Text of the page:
There’s also a strong body of evidence that demonstrates the business benefits that can be realised by successfully embracing diversity and inclusion. Research by Forbes Insights, McKinsey & Company, and Catalyst highlight that companies with higher percentages of gender or ethnic diversity are more likely to out-perform companies with lower percentages of diversity, and that advantages are achieved across a range of key business areas, including better financial performance and market share, increased innovation, improved business reputation and higher employee satisfaction.
“People from different backgrounds have varying ways of looking at problems, what I call ‘tools’. The sum of these tools is far more powerful in organisations with diversity than in ones where everyone has gone to the same schools, been trained in the same mould and thinks in almost identical ways,” explained Scott E. Page, an American social scientist and Collegiate Professor from the University of Michigan, in an interview with the New York Times.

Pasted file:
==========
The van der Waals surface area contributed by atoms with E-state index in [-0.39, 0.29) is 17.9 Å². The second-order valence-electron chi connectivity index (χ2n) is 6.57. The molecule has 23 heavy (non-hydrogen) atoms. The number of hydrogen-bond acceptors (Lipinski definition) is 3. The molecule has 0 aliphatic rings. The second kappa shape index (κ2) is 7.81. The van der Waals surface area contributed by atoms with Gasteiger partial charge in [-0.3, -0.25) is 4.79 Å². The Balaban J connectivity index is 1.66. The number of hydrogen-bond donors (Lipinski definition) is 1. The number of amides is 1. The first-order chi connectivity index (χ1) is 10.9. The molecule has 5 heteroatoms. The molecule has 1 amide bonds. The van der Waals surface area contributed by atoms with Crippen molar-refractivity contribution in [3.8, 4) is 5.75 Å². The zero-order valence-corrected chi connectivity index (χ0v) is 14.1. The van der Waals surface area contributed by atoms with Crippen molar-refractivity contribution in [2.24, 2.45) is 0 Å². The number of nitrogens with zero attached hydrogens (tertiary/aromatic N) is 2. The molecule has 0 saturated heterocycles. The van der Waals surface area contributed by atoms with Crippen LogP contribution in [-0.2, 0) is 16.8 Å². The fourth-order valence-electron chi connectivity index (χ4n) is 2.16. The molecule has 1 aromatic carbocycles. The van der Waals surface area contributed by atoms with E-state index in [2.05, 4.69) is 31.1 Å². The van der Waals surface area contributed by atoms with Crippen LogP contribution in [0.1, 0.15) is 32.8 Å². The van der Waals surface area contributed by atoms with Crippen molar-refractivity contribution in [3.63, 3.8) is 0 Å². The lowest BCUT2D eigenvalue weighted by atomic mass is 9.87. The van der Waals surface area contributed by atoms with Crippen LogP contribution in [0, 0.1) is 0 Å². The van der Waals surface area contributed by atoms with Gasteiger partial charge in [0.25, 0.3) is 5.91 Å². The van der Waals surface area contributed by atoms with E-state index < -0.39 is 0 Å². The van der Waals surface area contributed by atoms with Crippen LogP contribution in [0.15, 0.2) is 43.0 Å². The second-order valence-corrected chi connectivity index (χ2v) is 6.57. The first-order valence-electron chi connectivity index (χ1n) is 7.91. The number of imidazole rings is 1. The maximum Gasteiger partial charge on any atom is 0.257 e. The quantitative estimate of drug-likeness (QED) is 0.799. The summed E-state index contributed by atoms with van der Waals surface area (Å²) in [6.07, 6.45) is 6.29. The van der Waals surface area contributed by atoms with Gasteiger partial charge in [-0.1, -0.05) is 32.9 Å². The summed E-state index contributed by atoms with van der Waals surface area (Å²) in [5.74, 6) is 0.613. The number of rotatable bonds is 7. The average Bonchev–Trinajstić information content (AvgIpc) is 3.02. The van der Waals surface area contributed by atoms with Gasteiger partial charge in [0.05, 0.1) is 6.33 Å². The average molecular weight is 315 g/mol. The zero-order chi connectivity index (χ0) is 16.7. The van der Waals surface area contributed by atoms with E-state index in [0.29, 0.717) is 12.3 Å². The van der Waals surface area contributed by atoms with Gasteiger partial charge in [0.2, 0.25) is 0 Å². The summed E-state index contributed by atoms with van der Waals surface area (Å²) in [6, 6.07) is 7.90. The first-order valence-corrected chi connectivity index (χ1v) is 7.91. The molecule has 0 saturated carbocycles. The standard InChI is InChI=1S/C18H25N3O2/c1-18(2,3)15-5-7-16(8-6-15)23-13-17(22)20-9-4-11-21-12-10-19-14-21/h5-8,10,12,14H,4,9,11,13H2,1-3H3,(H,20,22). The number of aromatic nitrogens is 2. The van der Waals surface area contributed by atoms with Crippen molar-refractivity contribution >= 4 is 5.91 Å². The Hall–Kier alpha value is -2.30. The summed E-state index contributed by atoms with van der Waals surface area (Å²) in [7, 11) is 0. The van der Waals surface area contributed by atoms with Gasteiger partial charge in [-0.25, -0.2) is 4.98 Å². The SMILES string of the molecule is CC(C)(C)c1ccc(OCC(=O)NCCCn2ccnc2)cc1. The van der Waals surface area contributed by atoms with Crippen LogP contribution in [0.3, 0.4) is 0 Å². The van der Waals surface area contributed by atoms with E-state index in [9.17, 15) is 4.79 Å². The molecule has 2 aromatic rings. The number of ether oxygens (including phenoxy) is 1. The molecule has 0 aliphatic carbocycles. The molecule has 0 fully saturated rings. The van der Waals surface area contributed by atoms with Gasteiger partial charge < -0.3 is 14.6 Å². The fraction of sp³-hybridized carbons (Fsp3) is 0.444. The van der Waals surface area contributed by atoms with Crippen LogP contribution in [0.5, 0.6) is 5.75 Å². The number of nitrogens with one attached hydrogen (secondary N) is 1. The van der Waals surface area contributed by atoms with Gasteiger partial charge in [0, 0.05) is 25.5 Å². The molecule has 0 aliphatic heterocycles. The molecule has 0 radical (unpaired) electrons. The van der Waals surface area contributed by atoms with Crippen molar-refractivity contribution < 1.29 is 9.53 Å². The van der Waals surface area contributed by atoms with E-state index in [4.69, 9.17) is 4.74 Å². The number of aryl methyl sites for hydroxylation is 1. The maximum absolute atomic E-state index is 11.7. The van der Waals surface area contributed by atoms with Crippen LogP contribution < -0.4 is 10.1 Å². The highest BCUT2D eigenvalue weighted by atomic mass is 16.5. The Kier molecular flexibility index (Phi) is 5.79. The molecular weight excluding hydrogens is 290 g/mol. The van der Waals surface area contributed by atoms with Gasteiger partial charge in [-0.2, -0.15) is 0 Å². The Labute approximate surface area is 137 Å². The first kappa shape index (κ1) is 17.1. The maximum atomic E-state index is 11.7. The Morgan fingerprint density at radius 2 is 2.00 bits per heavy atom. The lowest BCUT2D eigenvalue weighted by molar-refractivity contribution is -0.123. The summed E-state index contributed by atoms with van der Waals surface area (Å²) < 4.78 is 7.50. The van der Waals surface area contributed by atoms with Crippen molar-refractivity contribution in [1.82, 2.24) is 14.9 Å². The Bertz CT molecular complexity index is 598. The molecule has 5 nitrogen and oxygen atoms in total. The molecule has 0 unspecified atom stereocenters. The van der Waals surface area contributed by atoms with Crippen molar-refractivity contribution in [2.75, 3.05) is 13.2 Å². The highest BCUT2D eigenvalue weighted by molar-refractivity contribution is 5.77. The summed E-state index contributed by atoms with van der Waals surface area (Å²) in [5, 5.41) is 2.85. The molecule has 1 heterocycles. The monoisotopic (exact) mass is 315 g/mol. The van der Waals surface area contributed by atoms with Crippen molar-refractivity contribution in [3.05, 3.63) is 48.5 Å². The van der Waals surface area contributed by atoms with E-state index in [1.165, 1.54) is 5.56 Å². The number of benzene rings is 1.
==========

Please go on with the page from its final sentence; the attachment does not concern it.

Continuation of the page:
Page, along with Lu Hong, an economist at Loyola University, Chicago, constructed a formal model to mathematically demonstrate the effect of diversity of thinking. Their model showed that groups of diverse individuals outperformed groups of top performing individuals; that is “that diversity can trump ability” as Page surmises.
A diverse and inclusive organisation can also reap significant benefits in innovation within a business. Research undertaken by leaders from the Center for Talent Innovation, and outlined in the Harvard Business Review’s article How diversity can drive innovation, demonstrated that companies with diversity (as defined by their study) in their leadership teams reported significantly higher growth in market share and were far more likely to successfully expand into new markets.